Presentation on theme: "Is there “objective truth” in ethics? By Gabriel Tordjman Humanities 345-BXH:Issues in Bioethics Winter 2013."— Presentation transcript:
Is there “objective truth” in ethics? By Gabriel Tordjman Humanities 345-BXH:Issues in Bioethics Winter 2013
As a noun “objective” means “goal” or “aim” but this is not what we mean here. We want the adjective meaning of objective, which is: “... something that can be known...; existing independent of thought or an observer as part of reality”. (dictionary.com)
“Objective” means something that can be known and that exists whether people know it or believe it or not. Objective truth means something that is true regardless of anyone’s or any culture’s opinion.
Is this mathematical statement true? If someone believes it’s not true, is it still true? What if an entire culture believes it’s not true, is it still true? Is it objectively true? (True regardless of the opinion or beliefs of anyone or any culture?)
“Questions About Adi Da and Adidam,”
This is the geocentric model of the universe. It placed the earth at the centre of the universe. People believed in this model for thousands of years? Were they right? Were they right even back then? “ Cosmology and the Origin of Life,” h ttp://zebu.uoregon.edu/2002/ph123/lec02.html
The SETI (Search for Extra Terrestrial Intelligence) organization is looking for evidence of intelligent life in the universe. SETI Institute, “The History of SETI, (We are looking for the same thing at Dawson College)
What if they make contact? How will they talk to them? Is there any language they could use that these aliens must know if they are intelligent creatures? If there is, then that language must be “objective”; something that is known and true and independent of the culture one comes from.
That language would be the language of mathematics. Mathematics is true, regardless of the culture or opinion or beliefs of anyone. Mathematics is objectively true.
In the movie Close Encounters of the Third Kind, a massive space ship from another planet lands on Earth. The aliens had sent a message using the language of music and mathematics
And the humans understood it and sent back a musical/mathematical response. Musical scene: “Close Encounters of the Third Kind”,
2 + 2 = 4 “Close Encounters of the Third Kind”, What a nerd! The assumption of the movie and SETI is that we can communicate with aliens through mathematics because mathematics is objectively true.
Not just mathematics but the laws of nature are also “objectively true”. This includes the law of gravity, laws of motion, and many others that scientists have discovered.
We can make a good case for objective truth in mathematics and science but the BIG question is: Are there objective truths in ethics?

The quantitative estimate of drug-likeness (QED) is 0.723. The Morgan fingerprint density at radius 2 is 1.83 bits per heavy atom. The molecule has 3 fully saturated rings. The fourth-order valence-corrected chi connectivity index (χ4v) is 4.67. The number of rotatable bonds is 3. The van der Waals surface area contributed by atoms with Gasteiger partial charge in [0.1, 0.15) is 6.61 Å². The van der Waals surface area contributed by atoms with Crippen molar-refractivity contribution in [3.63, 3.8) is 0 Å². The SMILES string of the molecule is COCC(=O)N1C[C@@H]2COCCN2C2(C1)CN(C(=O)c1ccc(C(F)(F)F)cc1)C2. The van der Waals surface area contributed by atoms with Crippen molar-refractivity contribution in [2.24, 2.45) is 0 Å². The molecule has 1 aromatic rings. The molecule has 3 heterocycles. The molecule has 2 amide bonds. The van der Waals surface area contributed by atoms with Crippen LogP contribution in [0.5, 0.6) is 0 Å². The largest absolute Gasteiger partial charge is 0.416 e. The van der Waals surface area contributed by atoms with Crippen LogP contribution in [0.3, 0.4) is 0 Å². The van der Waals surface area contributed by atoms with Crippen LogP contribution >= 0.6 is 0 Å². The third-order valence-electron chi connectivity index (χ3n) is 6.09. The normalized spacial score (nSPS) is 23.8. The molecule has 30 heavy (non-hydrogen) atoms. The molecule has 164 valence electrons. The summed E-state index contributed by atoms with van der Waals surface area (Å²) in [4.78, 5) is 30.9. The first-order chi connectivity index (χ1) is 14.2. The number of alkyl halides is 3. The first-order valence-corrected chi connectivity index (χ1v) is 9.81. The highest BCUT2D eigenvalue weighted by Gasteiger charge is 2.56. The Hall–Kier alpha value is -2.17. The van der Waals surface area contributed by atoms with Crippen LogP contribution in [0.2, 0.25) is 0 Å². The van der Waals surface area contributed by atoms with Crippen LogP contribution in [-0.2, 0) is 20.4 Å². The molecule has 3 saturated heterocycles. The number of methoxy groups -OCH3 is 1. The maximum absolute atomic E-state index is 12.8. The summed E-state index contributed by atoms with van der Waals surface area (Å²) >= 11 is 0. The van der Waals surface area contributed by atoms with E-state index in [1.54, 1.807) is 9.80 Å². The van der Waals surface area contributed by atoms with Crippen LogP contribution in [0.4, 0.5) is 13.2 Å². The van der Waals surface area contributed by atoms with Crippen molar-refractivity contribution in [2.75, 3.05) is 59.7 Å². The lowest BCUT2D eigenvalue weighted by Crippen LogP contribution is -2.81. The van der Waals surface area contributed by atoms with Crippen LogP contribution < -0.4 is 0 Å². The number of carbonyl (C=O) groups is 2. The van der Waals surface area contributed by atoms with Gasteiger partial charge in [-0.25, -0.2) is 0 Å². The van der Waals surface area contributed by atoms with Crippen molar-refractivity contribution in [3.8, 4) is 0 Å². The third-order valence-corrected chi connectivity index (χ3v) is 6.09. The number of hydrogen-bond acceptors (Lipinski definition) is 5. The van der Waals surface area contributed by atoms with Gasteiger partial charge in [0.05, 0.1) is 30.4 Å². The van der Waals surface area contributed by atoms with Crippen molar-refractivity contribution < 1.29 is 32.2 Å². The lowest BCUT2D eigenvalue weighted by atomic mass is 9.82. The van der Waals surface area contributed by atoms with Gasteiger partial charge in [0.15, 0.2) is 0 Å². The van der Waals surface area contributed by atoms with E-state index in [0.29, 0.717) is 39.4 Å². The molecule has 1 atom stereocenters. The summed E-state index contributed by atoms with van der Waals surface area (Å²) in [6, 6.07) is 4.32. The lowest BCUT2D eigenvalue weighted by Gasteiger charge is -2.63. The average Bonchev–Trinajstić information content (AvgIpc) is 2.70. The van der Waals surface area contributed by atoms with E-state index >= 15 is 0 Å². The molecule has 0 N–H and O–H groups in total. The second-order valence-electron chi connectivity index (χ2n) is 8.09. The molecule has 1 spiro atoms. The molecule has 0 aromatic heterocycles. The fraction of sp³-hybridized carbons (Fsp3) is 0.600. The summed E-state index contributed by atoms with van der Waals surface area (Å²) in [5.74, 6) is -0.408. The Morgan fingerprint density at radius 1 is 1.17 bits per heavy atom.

At first sight, the answer is no because: The laws of nature can be proved with facts that we can see, measure, weigh, test and duplicate. That is not the case with what is right and wrong (ethics). As a matter of fact individuals and cultures differ on what they consider right and wrong. Therefore, there is no “objective truth” in ethics, only subjective truth.
A “subject” is an individual or a group. Subjective truth means something that is true from the point of view of the subject.
Subjective truth depends on the viewpoint of the subject, while objective truth is independent of the viewpoint of the subject. I like cats I like ducks
Some things are clearly subjective truths: I like coffee and you like tea. These are true but there is no “right answer” for everyone (objectively) This is a matter of subjective preference.
So, are ethical truths merely subjective, true only from the viewpoint of the individual, or true only as matter of personal preference or taste? If so, there are no objective ethical truths. BUT: Maybe a case can still be made for objective truth in ethics.
First, it isn’t really true that only natural laws and scientific theories can be supported with facts and logic. Ethical theories can also be supported with facts and logic. However, ethics cannot claim the same degree of certainty as science.
Next, it isn’t true that cultures differ on all ethical questions. For example, there is no culture that encourages people to kill other members of their culture.
Humans are much alike in their physical bodies and in their basic needs. Thus, they will come up with many ideas and values that serve to meet these needs. In this way, many (but not all) values and ethics in all cultures will be the same.
Moreover, some claim humans have an innate moral sense ( we are born with a capacity to develop morality) Just like everyone has biological features in common (eyes, limbs, head) we may also have common moral features, like the moral sense. If so, this would also tend to support the view that there is a common or objective ethics.
"Two things fill the mind with ever new and increasing admiration and awe... the starry sky above me and the moral law within me." Maybe this is part of what Kant meant when he said:
Finally, we should also consider this: Many people don’t like the idea of an objective truth in ethics because it sounds intolerant. What is their case? What are the drawbacks to their viewpoint? Do you agree/disagree with them? Why?
What do you think of the idea that there is an objective truth in ethics?